A thriving kitchen garden is something any homeowner can be proud of. A space to grow your own vegetables. Whether in raised beds, pots, from seed, or not, there is nothing better than using the freshest cooking ingredients in your meals, straight from your backyard.
Kitchen garden produce is not only tastier and healthier but, when your vegetable plot is well-maintained and truly thriving, it could cut down on your grocery bills.
There are many ways to grow your own herbs and vegetables. You could mix them in among the flower beds, plant them in cute containers, grow them in a dedicated vegetable garden, or on a smaller scale in patio pots or containers.
As much as the idea of having a garden can be exciting, figuring out how to go about it or where to start can be a daunting task for the novice. Luckily for you, in this article, we will discuss the tips and steps on how to start your own simple kitchen garden.
Let’s get started, shall we?
Choose the Right Location
Like all plants, vegetable need sufficient sunlight. A location in the south/southwest of your home will promote good yield.
Generally, choose a location that receives at least 6 hours of direct sunlight per day… 8 hours is even better. Whenever possible, choose a fairly flat surface for your garden, as a sloping garden is more difficult to maintain, takes longer, and even costs more.
The size of the plot is something else to consider. When you start, it is better to concentrate on a small plot, then enlarge it as you go. 10m x 2 to 30m x 2 may be sufficient for a start. For a family of four, you can set a long-term goal of reaching 100m x 2.
Plan your Garden
Before sowing or planting, it is good to loosen the soil in a new garden to allow the roots to grow more easily and access the water and nutrients they need.
Ploughing with a mechanical instrument such as a tiller or using an agricultural tool are the two options. When you have to mix large volumes of soil amendments, the first approach is ideal. When preparing a small garden, ploughing with a spade or fork is more convenient.
In any case, work the soil only when it is slightly wet, but not soggy. Working the soil when it is too dry is difficult while turning it over when it is too wet can compact it. Gently turn the upper 15 to 20 cm of the soil with a spade or fork, mixing the organic matter at the same time.
Generally, most vegetables will appreciate a well-nourished land. Spread organic matter (compost, manure, etc.) before planting on previously dug-out soil. You can repeat this operation at the very beginning of spring or in autumn.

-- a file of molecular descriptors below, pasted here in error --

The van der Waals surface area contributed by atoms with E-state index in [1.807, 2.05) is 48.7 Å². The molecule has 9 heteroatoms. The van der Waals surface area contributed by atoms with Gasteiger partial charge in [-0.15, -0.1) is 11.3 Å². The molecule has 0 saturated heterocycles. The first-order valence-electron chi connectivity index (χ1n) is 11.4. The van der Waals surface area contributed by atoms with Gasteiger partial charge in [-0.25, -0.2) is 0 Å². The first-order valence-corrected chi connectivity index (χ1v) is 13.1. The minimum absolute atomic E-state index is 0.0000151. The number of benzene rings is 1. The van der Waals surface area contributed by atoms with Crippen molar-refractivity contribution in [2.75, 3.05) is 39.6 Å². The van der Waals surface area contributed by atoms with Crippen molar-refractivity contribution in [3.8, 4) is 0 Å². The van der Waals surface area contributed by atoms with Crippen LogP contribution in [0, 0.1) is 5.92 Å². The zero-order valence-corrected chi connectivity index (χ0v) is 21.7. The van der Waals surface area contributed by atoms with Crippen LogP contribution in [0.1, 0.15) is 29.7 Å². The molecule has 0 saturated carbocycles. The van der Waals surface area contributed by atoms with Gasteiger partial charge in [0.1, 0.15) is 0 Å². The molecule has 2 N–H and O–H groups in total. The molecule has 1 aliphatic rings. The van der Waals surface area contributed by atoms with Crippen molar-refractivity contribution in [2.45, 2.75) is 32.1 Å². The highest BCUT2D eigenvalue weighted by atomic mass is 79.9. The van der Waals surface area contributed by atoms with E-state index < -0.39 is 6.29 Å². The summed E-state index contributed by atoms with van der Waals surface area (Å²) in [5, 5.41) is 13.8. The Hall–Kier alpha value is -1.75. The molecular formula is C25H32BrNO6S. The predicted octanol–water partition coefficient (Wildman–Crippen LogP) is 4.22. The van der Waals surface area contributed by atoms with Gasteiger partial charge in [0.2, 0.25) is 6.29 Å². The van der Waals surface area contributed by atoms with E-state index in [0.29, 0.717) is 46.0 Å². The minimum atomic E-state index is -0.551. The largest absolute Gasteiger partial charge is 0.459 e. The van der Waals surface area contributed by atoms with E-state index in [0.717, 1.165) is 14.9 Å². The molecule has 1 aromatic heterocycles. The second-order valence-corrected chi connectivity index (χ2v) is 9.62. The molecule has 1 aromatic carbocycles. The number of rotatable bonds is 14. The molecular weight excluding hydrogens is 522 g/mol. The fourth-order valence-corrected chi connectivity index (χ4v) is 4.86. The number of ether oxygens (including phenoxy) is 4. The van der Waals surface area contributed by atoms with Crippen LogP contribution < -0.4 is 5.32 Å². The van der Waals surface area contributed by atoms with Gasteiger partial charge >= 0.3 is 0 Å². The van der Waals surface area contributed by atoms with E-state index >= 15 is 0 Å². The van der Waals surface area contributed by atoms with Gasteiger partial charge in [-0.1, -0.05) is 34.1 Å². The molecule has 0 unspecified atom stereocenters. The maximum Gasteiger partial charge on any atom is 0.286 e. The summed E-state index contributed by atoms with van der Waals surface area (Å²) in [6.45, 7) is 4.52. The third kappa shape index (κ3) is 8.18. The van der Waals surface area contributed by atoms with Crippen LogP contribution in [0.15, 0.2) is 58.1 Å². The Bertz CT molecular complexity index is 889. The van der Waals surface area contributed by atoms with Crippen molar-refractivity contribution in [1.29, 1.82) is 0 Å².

Choose Your Plants
At this point, decide what you want to grow. Some people spend months reading catalogs, while others simply go to the garden center and buy what they like. You can even use the internet to search for plants to buy. All three approaches work if you choose plants that are suitable for your climate, soil, and available sunshine.
Tomatoes are ideal for a first vegetable garden. Plant the young plants in mid-May, one foot every 50 cm. Water regularly at the base without touching the foliage. In times of drought, water every two days.
Sow carrots every two weeks from April to June, covering with little soil. After 4 months punctuated with regular watering, you will harvest them between July and November. Same pattern for green beans that are sown between mid-April and mid-July and harvested in summer.
You can also opt for lettuce, which you will sow between March and June. Sow gradually to harvest in stages from May to October. Zucchinis are particularly generous. After sowing or transplanting them between April and June, you will benefit from abundant harvests during the summer. However, they must be watered copiously and regularly
Do not underestimate the influence of the weather on your plants. Some plants like cabbages can withstand the cold and you can then plant them quite early in spring. In contrast, tomatoes, cucumbers, and other fruit vegetables, as well as most annual flowers need warm weather. So, wait until the cold season has elapsed. As for perennials, they are well resistant to cold. You can plant them at almost any time during the gardening season, from mid-spring to mid-autumn.
You can also save money by sowing many vegetables and some annuals directly in the garden. Just follow the instructions on seed sachets on when to sow them, as well as on the depth and spacing of the seeds.
Buying seedlings ready to transplant is a more convenient approach to starting your first garden. Dig holes in your garden according to the recommended spacing indicated on the label.
To remove the seedlings from the container, turn it upside down while holding their stem with one hand, push on the bottom of the pot to clear the root ball. If the roots have become a tangled mass, use a fork, wand, or fingers to untangle some of the outer roots before placing them in the planting hole. Sprinkle the roots with mycorrhizae (beneficial fungi) to ensure better rooting. Then fill with soil and thump lightly around the roots. Finish with deep watering.
A garden doesn’t have to be a huge commitment, but with the right tools, a little time, and easy-to-follow instructions, you’ll be on your way to developing your own source of nutrition and happiness.
Teach your family members to water the garden and pull weeds to keep your plants healthy. If you are having trouble with your garden, don’t get frustrated. While it might sound fun on paper, gardening involves trials and error, and you will learn as you go.
If you have questions about insect pests, diseases, or plant nutrition, you can contact your local Cooperative Extension Agent for some help.